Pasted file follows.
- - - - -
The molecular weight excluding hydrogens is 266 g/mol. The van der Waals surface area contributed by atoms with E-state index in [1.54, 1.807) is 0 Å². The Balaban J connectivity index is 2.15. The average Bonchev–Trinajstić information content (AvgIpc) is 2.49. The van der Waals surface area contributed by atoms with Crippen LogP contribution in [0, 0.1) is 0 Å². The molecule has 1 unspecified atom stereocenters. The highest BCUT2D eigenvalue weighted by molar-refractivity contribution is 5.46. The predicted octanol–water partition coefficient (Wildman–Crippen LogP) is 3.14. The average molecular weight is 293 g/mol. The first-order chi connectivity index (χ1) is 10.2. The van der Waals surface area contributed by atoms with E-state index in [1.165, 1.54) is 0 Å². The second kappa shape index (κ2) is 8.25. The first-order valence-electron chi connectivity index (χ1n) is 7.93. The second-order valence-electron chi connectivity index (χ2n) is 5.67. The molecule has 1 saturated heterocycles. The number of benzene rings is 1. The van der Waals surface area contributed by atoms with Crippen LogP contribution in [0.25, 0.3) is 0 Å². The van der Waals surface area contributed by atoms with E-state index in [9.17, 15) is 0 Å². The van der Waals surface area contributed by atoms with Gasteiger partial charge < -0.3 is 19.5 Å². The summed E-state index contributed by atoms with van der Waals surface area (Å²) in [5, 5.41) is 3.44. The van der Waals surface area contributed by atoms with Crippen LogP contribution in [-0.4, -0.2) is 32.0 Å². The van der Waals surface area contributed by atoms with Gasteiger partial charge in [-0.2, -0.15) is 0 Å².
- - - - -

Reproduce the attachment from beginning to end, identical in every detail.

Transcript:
The molecular weight excluding hydrogens is 266 g/mol. The van der Waals surface area contributed by atoms with E-state index in [1.54, 1.807) is 0 Å². The Balaban J connectivity index is 2.15. The average Bonchev–Trinajstić information content (AvgIpc) is 2.49. The van der Waals surface area contributed by atoms with Crippen LogP contribution in [0, 0.1) is 0 Å². The molecule has 1 unspecified atom stereocenters. The highest BCUT2D eigenvalue weighted by molar-refractivity contribution is 5.46. The predicted octanol–water partition coefficient (Wildman–Crippen LogP) is 3.14. The average molecular weight is 293 g/mol. The first-order chi connectivity index (χ1) is 10.2. The van der Waals surface area contributed by atoms with E-state index in [1.165, 1.54) is 0 Å². The second kappa shape index (κ2) is 8.25. The first-order valence-electron chi connectivity index (χ1n) is 7.93. The second-order valence-electron chi connectivity index (χ2n) is 5.67. The molecule has 1 saturated heterocycles. The number of benzene rings is 1. The van der Waals surface area contributed by atoms with Crippen LogP contribution in [0.25, 0.3) is 0 Å². The van der Waals surface area contributed by atoms with E-state index in [9.17, 15) is 0 Å². The van der Waals surface area contributed by atoms with Gasteiger partial charge < -0.3 is 19.5 Å². The summed E-state index contributed by atoms with van der Waals surface area (Å²) in [5, 5.41) is 3.44. The van der Waals surface area contributed by atoms with Crippen LogP contribution in [-0.4, -0.2) is 32.0 Å². The van der Waals surface area contributed by atoms with Gasteiger partial charge in [-0.2, -0.15) is 0 Å².